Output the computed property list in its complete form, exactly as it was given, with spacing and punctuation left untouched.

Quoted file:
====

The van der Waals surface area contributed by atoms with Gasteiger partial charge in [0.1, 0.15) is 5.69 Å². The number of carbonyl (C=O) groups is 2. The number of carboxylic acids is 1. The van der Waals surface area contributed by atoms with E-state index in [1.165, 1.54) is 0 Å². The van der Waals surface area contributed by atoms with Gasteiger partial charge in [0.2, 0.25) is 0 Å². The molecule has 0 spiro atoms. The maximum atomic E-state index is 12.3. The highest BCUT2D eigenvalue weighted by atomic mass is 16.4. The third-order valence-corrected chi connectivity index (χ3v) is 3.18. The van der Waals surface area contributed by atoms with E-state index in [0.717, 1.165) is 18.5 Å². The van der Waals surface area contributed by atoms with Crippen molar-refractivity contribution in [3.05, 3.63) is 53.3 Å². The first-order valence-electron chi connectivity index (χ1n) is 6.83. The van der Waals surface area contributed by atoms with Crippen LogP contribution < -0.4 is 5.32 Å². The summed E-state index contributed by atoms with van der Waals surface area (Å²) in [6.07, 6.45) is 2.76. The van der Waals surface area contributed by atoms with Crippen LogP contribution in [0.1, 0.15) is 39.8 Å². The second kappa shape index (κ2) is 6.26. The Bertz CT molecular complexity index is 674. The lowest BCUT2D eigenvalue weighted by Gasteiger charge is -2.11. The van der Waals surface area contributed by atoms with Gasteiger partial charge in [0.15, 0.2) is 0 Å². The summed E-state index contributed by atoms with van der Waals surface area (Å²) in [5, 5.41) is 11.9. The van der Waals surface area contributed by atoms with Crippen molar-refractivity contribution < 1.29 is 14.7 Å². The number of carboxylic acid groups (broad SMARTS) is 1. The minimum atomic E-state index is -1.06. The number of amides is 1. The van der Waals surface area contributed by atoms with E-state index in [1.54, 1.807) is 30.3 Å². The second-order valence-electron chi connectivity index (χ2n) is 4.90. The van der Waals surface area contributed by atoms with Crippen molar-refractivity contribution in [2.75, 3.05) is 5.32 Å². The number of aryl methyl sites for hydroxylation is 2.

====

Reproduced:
The van der Waals surface area contributed by atoms with Gasteiger partial charge in [0.1, 0.15) is 5.69 Å². The number of carbonyl (C=O) groups is 2. The number of carboxylic acids is 1. The van der Waals surface area contributed by atoms with E-state index in [1.165, 1.54) is 0 Å². The van der Waals surface area contributed by atoms with Gasteiger partial charge in [0.2, 0.25) is 0 Å². The molecule has 0 spiro atoms. The maximum atomic E-state index is 12.3. The highest BCUT2D eigenvalue weighted by atomic mass is 16.4. The third-order valence-corrected chi connectivity index (χ3v) is 3.18. The van der Waals surface area contributed by atoms with E-state index in [0.717, 1.165) is 18.5 Å². The van der Waals surface area contributed by atoms with Crippen molar-refractivity contribution in [3.05, 3.63) is 53.3 Å². The first-order valence-electron chi connectivity index (χ1n) is 6.83. The van der Waals surface area contributed by atoms with Crippen LogP contribution < -0.4 is 5.32 Å². The summed E-state index contributed by atoms with van der Waals surface area (Å²) in [6.07, 6.45) is 2.76. The van der Waals surface area contributed by atoms with Crippen LogP contribution in [0.1, 0.15) is 39.8 Å². The second kappa shape index (κ2) is 6.26. The Bertz CT molecular complexity index is 674. The lowest BCUT2D eigenvalue weighted by Gasteiger charge is -2.11. The van der Waals surface area contributed by atoms with Gasteiger partial charge in [0.15, 0.2) is 0 Å². The summed E-state index contributed by atoms with van der Waals surface area (Å²) in [5, 5.41) is 11.9. The van der Waals surface area contributed by atoms with Crippen molar-refractivity contribution < 1.29 is 14.7 Å². The number of carboxylic acid groups (broad SMARTS) is 1. The minimum atomic E-state index is -1.06. The number of amides is 1. The van der Waals surface area contributed by atoms with E-state index in [1.54, 1.807) is 30.3 Å². The second-order valence-electron chi connectivity index (χ2n) is 4.90. The van der Waals surface area contributed by atoms with Crippen molar-refractivity contribution in [2.75, 3.05) is 5.32 Å². The number of aryl methyl sites for hydroxylation is 2.